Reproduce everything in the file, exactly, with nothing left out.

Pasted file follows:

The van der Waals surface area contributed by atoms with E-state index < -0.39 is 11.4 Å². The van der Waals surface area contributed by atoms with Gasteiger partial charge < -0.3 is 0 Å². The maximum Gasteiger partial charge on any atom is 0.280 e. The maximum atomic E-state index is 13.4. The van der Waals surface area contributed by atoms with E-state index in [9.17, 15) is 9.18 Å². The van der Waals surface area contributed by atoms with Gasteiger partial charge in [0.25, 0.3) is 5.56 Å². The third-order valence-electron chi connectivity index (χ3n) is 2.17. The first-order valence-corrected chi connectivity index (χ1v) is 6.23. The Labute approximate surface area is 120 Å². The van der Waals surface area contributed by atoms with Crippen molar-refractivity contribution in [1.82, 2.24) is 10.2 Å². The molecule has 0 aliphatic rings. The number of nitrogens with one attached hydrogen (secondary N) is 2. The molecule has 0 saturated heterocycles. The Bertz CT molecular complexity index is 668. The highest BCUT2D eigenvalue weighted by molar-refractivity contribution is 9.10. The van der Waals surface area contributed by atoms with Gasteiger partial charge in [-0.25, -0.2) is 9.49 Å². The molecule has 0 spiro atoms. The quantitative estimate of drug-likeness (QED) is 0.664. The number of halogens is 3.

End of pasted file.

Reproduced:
The van der Waals surface area contributed by atoms with E-state index < -0.39 is 11.4 Å². The van der Waals surface area contributed by atoms with Gasteiger partial charge < -0.3 is 0 Å². The maximum Gasteiger partial charge on any atom is 0.280 e. The maximum atomic E-state index is 13.4. The van der Waals surface area contributed by atoms with E-state index in [9.17, 15) is 9.18 Å². The van der Waals surface area contributed by atoms with Gasteiger partial charge in [0.25, 0.3) is 5.56 Å². The third-order valence-electron chi connectivity index (χ3n) is 2.17. The first-order valence-corrected chi connectivity index (χ1v) is 6.23. The Labute approximate surface area is 120 Å². The van der Waals surface area contributed by atoms with Crippen molar-refractivity contribution in [1.82, 2.24) is 10.2 Å². The molecule has 0 aliphatic rings. The number of nitrogens with one attached hydrogen (secondary N) is 2. The molecule has 0 saturated heterocycles. The Bertz CT molecular complexity index is 668. The highest BCUT2D eigenvalue weighted by molar-refractivity contribution is 9.10. The van der Waals surface area contributed by atoms with Gasteiger partial charge in [-0.25, -0.2) is 9.49 Å². The molecule has 0 spiro atoms. The quantitative estimate of drug-likeness (QED) is 0.664. The number of halogens is 3.